One of the nicest things about working as the photo editor of my yearbook was it was on the cusp of photo technology. We had two or three 35mm cameras for the yearbook department, but they were the newer kind with autofocus and a digital display showing how many exposures were left. I preferred my mom’s Minolta that she saved up for in the mid-70’s. The only thing electronic it had was a light meter in the view finder. As long as I kept that sucker at 1/60 (or maybe 1/30 if I felt particularly steady), I couldn’t care less what kind of electronic crap I was missing out on. Yearbook was during fourth hour, right before lunch, so I would often get a pass to leave school and walk to CVS to have rolls of film developed. Once a photograph was chosen to be published, we had to take rulers and china pencils and actually crop the photo by hand before sending it in. Kind of a pain in the ass, especially by today’s standards, but I’m downright thankful I had that opportunity.

At the end of the year, we sold the photos for a quarter each but I was allowed to take a bunch of them for myself. I grabbed a lot of the pictures I took, and I kept the china marks on the ones that had been sent to print. Call me sentimental (or a tiny bit lazy). It still makes me smile when I look at them, though. And I’m proud as hell of that yearbook, even eight years (sheesh) after I graduated from high school.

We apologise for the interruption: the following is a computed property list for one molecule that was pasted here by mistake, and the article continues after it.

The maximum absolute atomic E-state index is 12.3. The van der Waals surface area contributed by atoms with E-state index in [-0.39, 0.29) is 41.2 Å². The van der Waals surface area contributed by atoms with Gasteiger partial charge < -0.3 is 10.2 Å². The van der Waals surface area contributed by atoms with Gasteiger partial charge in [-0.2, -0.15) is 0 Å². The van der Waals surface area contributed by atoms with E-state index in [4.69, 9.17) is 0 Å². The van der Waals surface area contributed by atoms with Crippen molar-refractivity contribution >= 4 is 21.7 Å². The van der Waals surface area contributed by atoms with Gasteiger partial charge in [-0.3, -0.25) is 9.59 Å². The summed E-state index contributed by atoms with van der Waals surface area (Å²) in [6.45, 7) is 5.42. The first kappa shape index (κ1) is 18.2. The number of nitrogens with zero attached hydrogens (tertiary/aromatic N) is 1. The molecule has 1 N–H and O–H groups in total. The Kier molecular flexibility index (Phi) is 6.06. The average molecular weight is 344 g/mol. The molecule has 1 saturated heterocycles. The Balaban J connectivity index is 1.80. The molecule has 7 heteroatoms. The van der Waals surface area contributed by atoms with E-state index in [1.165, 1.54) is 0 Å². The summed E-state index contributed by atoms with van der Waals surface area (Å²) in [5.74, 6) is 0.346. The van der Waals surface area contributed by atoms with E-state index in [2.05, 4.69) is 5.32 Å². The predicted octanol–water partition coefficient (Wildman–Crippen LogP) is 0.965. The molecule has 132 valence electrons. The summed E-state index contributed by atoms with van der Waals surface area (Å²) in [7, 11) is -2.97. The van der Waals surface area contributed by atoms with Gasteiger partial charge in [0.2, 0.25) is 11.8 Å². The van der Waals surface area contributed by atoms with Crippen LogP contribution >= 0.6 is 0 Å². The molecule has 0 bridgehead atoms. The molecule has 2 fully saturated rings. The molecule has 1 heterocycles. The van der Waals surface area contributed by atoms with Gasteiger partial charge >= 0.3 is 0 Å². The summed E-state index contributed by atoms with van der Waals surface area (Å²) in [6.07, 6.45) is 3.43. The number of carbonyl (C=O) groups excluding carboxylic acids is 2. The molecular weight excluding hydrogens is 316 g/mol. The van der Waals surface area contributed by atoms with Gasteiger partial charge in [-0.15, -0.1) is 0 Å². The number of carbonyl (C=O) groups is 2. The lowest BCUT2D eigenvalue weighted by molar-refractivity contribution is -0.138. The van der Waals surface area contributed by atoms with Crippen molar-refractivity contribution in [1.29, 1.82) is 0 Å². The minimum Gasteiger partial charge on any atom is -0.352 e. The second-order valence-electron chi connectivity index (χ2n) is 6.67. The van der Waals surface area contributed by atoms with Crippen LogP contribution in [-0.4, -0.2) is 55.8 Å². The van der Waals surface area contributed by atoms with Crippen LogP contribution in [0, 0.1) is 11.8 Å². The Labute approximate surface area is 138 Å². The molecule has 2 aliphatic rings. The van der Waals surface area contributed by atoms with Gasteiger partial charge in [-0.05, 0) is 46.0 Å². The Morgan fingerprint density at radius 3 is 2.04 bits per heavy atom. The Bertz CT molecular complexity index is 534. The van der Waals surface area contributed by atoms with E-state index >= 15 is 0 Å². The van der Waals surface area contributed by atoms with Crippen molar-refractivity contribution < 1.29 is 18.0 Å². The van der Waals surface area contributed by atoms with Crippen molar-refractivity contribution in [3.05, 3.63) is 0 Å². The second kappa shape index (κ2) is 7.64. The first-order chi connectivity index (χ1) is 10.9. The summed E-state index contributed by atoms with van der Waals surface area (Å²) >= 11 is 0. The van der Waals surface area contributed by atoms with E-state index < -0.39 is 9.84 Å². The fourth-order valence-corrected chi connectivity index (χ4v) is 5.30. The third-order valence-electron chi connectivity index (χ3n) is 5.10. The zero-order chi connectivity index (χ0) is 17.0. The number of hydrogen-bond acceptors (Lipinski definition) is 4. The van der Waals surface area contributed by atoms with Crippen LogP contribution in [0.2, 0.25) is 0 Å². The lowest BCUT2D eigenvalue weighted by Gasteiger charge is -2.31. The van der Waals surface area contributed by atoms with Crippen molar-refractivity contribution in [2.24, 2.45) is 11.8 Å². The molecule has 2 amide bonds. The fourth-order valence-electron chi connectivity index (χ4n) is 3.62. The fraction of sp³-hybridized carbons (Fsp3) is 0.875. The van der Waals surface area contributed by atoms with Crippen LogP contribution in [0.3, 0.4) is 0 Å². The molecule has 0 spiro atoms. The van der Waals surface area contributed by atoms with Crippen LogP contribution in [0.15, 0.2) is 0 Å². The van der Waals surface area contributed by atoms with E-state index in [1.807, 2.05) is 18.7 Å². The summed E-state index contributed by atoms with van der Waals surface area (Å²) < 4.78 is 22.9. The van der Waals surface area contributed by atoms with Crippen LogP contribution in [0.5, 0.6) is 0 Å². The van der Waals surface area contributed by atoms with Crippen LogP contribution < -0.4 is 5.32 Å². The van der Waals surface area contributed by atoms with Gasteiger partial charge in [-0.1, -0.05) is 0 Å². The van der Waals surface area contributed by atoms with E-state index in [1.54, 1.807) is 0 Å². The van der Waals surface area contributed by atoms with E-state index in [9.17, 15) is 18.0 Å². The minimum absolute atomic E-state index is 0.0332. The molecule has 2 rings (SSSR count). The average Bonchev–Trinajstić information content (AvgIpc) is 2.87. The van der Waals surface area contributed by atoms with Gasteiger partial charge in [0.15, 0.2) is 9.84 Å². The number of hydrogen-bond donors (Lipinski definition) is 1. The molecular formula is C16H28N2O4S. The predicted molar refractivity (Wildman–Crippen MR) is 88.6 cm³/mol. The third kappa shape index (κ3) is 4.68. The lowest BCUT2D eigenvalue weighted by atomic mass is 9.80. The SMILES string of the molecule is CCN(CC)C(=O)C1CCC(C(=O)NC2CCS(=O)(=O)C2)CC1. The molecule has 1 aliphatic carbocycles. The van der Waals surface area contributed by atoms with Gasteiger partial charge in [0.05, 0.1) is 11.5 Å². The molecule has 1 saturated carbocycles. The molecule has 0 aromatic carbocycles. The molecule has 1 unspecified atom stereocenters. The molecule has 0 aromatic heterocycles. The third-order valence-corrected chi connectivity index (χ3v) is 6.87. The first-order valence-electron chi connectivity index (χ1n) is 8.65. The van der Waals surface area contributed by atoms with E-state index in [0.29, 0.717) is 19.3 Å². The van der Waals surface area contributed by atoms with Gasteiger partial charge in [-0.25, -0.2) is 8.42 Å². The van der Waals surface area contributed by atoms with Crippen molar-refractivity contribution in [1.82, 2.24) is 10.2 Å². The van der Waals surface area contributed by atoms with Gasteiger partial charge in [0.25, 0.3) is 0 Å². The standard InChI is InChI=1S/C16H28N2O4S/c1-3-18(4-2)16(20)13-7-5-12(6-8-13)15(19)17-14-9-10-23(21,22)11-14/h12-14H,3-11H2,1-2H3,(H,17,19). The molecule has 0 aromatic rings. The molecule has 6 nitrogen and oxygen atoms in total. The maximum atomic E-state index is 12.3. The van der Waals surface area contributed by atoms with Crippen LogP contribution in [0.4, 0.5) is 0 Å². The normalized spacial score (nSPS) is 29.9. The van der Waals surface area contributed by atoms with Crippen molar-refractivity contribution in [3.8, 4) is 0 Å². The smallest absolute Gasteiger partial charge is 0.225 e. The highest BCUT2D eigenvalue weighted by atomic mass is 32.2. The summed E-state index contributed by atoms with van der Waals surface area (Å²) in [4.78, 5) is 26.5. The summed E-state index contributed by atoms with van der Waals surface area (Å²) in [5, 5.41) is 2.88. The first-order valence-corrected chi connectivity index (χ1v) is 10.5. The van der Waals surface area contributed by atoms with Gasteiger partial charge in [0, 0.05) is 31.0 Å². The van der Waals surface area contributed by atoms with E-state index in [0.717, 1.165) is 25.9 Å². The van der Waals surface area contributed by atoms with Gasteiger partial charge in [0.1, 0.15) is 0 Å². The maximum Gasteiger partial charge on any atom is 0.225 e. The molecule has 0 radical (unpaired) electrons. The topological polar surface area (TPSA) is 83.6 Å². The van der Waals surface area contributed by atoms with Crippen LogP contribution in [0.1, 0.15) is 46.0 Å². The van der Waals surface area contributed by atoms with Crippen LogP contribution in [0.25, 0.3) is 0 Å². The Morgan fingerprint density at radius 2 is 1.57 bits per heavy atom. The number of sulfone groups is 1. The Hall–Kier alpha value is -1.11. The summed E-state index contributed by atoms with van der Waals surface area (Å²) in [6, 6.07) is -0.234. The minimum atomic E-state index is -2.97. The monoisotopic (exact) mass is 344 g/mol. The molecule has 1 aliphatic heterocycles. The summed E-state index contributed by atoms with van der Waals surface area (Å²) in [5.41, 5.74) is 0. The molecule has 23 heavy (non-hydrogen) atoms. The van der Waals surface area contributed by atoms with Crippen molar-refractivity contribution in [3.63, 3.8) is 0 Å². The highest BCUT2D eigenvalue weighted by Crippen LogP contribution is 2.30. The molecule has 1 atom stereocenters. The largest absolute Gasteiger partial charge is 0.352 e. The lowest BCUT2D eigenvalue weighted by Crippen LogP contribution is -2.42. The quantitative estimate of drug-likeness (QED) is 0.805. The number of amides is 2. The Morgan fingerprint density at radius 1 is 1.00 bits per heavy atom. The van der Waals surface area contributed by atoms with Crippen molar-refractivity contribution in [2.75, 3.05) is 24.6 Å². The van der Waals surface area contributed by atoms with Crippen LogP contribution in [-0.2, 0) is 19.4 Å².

Thinking about it, I don’t know how much patience I would have to do that now. I did have a lot of fun with it. I was one of only two people who were on yearbook and newspaper simultaneously. Seeing my hard work in print fascinates me, whether it be photographs, words or even layout designs. If I was working with people who showed the same appreciation, it would probably be a good time. Maybe I run in the wrong circles, but I don’t encounter those people too often. I would love to publish a zine, or better yet a hard copy print. But considering I’ve had a hard enough time just blogging, that’s something I am putting off until another time!

Getting back to the wonders of digital photography, because it is so much easier to organize photographs I sometimes like to look back on what happened X years ago today. It’s easy enough to do and as the years go by, I’m more amazed at how life changes and how life stays the same. It occurred to me last night that this would be a great feature for the blog – easy enough to do, and it may even encourage others to do the same! So I’m starting This Day In History, featuring photographs from various years on that particular day.

January 7, 2007

Peppermint Patty no. 1

Let me introduce to you Peppermint Patty, one of the sweetest dogs this world has ever known. Pepper was an Alaskan Malmute / Airedale mix whose mother’s mother was a Rottweiler.  Her favorite command was “speak!” She’d start out at a low, friendly growl. “What?” we’d ask, as if we couldn’t hear her.

“Ow-wooo-wooo-wwwooooooof!” she’d reply happily.

She sounded ferocious but never hurt a single person. When my youngest brother, Kevin, was still a baby, she’d grab him by the neck of his shirt and carry him around like her own. A caring, protective, nurturing girl she was, and I miss her dearly.

Peppermint Patty no. 2

And she loved me even when my hair looked awful.

1 comment :

  1. lol this post is proof that people live for what they are passionate for. I really like this new feature that you have! I am excited to see more pictures that you are going to dig up. I finally figured out how to use the scanner and I want to scan old photos of the family and keep them on the computer and maybe do some posts about them.

    -PS Peppermint patty looks like such a sweetie! And omg, I don't even remember your hair looking like that!